The last time I wrote a "Christmas Letter" update in Summer of 2009, I was working on slowly digging myself out of a deep, deep hole of a life. I dropped out of school and moved into my parents basement. Aside from a couple of temp jobs I was unemployed the entire year. Instead of working, I spent my time reflecting and planning for a better future, reading loads of bestsellers, and exercising daily with my dad.

At my parent's 40th anniversary party (August 2010) I announced my next big step: move to East Saint Louis, IL to volunteer for the Griffin Center for a year. Diane Sonneman, the director, helped me get an Americorps Scholarship to provide for my living expenses. I worked as an Education Advocate and Learning Lab Coordinator for an after-school program that served the children of the public housing projects in East Saint Louis. I'm not sure how effective I was under either of those lofty titles but I learned volumes about social justice, racism, and myself. As an outsider to the community, I struggled with my desire to learn and observe and my nature to fix it all--and right now too! I fluctuated hourly between hope and apathy. There are no easy answers...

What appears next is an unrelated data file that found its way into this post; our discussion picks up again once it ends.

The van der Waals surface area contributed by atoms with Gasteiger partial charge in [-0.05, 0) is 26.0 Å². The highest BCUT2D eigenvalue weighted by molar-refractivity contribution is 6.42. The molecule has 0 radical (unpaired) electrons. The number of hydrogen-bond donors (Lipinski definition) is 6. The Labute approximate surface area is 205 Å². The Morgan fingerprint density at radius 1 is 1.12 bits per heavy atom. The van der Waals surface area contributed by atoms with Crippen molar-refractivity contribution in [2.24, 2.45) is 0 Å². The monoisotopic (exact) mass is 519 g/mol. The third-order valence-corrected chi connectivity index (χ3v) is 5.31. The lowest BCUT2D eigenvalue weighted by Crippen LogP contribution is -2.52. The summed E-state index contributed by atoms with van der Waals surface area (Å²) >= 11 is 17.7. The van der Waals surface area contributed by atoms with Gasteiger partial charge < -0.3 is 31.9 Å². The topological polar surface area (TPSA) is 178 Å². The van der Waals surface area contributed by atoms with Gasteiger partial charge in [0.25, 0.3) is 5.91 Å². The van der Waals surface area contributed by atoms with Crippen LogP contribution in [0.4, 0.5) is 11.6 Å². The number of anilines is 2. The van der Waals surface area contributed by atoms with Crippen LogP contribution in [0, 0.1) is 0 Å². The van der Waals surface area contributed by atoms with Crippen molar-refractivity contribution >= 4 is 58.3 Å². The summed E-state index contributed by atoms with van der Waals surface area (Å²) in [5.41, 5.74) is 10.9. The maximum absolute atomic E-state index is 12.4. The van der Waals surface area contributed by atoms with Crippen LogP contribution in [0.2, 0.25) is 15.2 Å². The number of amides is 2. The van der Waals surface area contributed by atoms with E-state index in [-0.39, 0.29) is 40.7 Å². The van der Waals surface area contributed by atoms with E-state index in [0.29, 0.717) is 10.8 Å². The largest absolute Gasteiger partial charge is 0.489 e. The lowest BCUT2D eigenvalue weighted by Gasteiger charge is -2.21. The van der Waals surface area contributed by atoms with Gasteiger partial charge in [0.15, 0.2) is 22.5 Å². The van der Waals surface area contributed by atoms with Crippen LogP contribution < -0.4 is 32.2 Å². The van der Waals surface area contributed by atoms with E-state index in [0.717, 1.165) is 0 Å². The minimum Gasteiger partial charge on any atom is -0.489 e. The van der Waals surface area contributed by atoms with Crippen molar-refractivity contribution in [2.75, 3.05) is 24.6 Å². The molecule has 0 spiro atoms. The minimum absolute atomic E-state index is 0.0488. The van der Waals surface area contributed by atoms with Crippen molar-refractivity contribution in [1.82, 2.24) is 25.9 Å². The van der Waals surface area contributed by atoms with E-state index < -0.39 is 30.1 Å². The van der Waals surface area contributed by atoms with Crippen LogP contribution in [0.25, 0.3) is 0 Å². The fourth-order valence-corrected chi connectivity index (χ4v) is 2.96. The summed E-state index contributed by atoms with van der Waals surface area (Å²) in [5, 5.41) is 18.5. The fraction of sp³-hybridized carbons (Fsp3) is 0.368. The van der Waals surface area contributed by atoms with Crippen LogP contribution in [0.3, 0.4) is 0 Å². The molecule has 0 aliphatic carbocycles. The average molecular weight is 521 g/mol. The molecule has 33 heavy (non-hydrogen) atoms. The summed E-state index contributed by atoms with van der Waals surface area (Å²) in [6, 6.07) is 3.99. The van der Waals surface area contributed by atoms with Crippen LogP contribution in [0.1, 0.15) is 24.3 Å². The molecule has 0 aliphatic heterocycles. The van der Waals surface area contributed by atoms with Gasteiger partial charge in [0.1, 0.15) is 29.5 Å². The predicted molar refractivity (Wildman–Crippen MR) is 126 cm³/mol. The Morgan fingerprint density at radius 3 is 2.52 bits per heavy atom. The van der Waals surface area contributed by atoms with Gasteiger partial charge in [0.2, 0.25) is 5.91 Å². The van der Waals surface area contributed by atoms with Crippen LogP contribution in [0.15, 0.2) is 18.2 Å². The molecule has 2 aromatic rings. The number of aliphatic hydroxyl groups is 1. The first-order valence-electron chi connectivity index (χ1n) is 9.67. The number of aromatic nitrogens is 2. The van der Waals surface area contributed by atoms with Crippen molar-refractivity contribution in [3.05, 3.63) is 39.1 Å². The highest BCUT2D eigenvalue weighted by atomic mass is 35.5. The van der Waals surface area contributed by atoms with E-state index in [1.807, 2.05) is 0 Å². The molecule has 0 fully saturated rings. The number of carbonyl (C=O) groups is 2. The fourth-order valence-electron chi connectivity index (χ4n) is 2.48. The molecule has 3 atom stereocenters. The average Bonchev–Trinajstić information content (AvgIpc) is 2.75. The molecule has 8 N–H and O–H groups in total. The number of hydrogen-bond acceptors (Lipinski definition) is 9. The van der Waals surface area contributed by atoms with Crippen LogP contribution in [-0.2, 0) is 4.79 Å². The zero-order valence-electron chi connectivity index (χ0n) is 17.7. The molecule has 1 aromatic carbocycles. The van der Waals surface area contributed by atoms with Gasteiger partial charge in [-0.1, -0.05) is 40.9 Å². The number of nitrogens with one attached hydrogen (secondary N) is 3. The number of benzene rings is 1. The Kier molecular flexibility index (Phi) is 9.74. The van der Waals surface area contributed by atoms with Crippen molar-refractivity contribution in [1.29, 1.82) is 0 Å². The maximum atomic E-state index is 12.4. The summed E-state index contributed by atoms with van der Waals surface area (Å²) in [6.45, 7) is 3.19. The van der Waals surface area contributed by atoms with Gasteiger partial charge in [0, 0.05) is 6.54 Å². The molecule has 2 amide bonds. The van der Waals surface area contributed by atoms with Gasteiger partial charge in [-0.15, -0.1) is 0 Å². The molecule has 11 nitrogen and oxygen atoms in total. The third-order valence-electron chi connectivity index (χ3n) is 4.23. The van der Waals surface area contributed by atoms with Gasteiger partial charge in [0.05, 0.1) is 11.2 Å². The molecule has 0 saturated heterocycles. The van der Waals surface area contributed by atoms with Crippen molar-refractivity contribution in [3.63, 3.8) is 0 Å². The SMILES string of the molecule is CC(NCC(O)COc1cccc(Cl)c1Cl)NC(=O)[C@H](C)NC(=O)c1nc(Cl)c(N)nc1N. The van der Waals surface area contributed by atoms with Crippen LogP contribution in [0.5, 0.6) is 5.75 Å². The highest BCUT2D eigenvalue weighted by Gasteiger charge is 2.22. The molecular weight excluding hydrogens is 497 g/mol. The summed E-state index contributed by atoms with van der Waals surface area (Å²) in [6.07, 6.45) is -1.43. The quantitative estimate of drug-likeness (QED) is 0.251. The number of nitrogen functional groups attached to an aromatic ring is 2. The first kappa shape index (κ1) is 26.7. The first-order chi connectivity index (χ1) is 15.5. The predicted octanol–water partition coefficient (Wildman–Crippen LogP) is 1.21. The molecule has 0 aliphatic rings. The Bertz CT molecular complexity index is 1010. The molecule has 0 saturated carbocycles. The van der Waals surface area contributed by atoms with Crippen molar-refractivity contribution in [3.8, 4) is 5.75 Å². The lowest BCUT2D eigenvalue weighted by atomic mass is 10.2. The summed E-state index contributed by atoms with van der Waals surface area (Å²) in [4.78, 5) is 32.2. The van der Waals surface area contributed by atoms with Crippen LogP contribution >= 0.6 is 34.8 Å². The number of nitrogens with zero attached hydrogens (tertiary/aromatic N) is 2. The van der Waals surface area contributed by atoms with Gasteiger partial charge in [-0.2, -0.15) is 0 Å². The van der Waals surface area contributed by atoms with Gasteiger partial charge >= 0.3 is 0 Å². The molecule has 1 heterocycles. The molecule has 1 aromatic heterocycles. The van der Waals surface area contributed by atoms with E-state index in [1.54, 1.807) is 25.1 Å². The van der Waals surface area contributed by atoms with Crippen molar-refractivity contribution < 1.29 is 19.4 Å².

Christmas in East Saint Louis
I'm convinced that there's something magical in the midwestern water because I blossomed socially in my year in the area. I made more friends and faster too than I have any other time in my life. Although I've only been back to St. Louis once since I left, I've been able to keep up with many of my St. Louis friends through conferences all around the country. (And a few of them have come to visit me too!)